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Tribology and Lubrication Technology November 2013 : Page 104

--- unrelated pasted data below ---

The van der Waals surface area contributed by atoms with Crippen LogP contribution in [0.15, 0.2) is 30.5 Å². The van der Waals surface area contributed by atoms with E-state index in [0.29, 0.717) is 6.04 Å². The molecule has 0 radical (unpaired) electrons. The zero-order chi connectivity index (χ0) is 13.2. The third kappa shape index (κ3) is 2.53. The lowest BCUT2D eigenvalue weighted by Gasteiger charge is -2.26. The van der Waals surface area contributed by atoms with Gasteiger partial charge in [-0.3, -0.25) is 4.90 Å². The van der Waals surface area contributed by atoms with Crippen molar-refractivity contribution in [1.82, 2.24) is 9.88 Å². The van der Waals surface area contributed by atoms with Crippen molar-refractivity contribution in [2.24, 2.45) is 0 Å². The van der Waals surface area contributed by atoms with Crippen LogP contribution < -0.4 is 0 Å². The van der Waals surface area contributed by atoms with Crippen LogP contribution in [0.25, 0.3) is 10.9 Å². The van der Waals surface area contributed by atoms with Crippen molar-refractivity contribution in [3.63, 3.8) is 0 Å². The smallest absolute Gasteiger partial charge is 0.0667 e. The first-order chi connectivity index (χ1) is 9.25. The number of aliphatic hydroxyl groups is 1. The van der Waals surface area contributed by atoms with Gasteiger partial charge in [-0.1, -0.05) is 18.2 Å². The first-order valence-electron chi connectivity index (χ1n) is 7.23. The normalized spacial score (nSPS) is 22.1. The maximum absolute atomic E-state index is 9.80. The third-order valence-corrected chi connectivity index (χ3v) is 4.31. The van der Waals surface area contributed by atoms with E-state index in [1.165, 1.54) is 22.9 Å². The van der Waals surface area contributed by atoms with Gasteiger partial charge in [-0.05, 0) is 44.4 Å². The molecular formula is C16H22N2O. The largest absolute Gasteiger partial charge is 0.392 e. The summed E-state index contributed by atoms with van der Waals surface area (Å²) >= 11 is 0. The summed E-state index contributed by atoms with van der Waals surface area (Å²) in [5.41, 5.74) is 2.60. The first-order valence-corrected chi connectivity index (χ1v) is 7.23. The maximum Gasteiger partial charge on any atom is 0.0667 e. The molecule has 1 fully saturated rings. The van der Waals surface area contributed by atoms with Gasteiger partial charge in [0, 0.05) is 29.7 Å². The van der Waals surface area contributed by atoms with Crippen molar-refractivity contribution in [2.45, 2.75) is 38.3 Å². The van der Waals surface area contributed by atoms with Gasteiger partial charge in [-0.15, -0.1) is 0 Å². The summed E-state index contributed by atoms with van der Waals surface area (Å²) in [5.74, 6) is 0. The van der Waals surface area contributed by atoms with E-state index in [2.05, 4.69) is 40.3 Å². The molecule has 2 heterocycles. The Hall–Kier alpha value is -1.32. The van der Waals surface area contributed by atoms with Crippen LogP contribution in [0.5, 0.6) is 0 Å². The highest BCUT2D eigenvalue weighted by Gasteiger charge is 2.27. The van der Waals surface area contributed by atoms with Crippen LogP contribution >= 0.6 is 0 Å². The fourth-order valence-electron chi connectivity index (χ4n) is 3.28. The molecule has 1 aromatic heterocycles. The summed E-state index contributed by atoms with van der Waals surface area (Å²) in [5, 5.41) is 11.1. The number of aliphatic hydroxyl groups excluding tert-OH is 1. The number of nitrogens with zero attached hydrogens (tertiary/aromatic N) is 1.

WORLDWIDE R. David Whitby Varnish deposits from steam turbine oils Use of Group II oils is trending up, but formulating the correct additive package is essential. D Varnish can be removed from steam turbine oils, but it’s best to prevent varnish formation on metal surfaces in the first place. URING THE LAST 10 YEARS, changes in steam turbine operating conditions and oil formulations have caused a variety of prob-lems for steam turbine operators. Research by turbine manufacturers, power companies and oil suppliers has shown the main causes of the problems to be an increased use of API Group II base oils in turbine oils, combined with an increase in steam turbine peaking operation. The highest profile problems were entrained air and foam, decreased demulsi-bility and formation of varnish. API classifies mineral base oils into three categories: Group I, Group II and Group III. The basis of the classification is the saturat-ed hydrocarbon content, sulphur content and viscosity index of each type of base oil. Satu-rated hydrocarbons include paraffinic and naphthenic types; aromatic hydrocarbons are unsaturated. The refining processes used to make Group I base oils mean they contain signifi-cant amounts of aromatic hydrocarbons (sometimes up to 20 percent by weight) and higher contents of naphthenic hydrocarbons. Measuring by weight, a typical 150 SN Group I base oil will contain around 50 percent paraf-finic hydrocarbons, around 35 percent naph-thenic hydrocarbons and around 15 percent aromatic hydrocarbons. Conversely, the refining processes used to manufacture Group II base oils chemically convert many of the aromatic and naphthen-ic hydrocarbons into paraffinic hydrocar-bons. As a result, a typical 150 N Group II base oil has about 68 percent of its weight in par-affinic hydrocarbons, around 30 percent 104 naphthenic hydrocarbons and only around 2 percent aromatic hydrocarbons. Some Group II base oils contain almost no aromatic hy-drocarbons. Naphthenic and aromatic hydro-carbons exhibit higher solvency properties than paraffinic hydrocarbons but are poorer on oxidation stability properties. As a consequence of better response to oxidation inhibitors, oils formulated with Group II base oils have been found to give better results in some oxidation tests com-pared to oils formulated with Group I base oils. This has resulted in the increasing use of Group II base oils in industrial lubricants that are subject to oxidation such as steam tur-bine oils. When mineral oils are exposed to high temperatures in the presence of air (oxygen) and entrained water, they oxidize. Oxidation products include acids, esters, alcohols, ke-tones and polymeric compounds, all of which are attracted to each other and to metal sur-faces. When present in sufficient amounts, they can precipitate out of solution, forming varnish and eventually sludge. Unfortunately, because Group II base oils have poorer solvency properties compared with Group I base oils, when they do oxidize they tend to produce varnish and sludge more quickly. Also, when some aminic oxida-tion inhibitors degrade, they can form var-nish on metal surfaces. The greatest problem with varnish in a steam turbine lubrication and control system is that it plates out on servo-valve surfaces, leading to valve sticking, and plugs the last-chance filters (LCFs) that are part of the ser-vo-valve assembly. LCFs made with sintered metal or fine screens provide a convenient surface for varnish formation because of their location in the low-flow, colder hydrau-lic control section. Lower temperature pro-motes varnish formation because of the lower solubility at lower temperatures, which causes it to come out of solution and deposit on the filter’s metal surface. In addition, varnish precursors form de-posits on mechanical seals, Babbitt sleeve bearings, thrust-bearing pads and orifices, resulting in restrictions. When these deposits develop on heat exchanger and reservoir walls, reduced heat transfer and higher tem-peratures are likely to occur. Varnish can be removed from steam tur-bine oils using either electrostatic or adsorp-tive filters, but it’s preferable to prevent var-nish formation on metal surfaces in the first place. If formulators of steam turbine oils decide to replace a Group I base oil with a Group II base oil (to get better oxidation sta-bility and longer oil life), the use of the cor-rect types of oxidation inhibitors and the ad-dition of small amounts of a polar base oil, such as an ester or alkylated naphthalene, is advisable. The polar base oil will improve the solvency properties of the Group II base oils, helping to keep any varnish precursors dis-solved in the turbine oil. David Whitby is chief executive of Pathmaster Marketing Ltd. in Surrey, England. You can contact him at pathmaster. marketing@yahoo.co.uk At the end of its lifetime in about five billion years, the sun will swallow the Earth and other planets.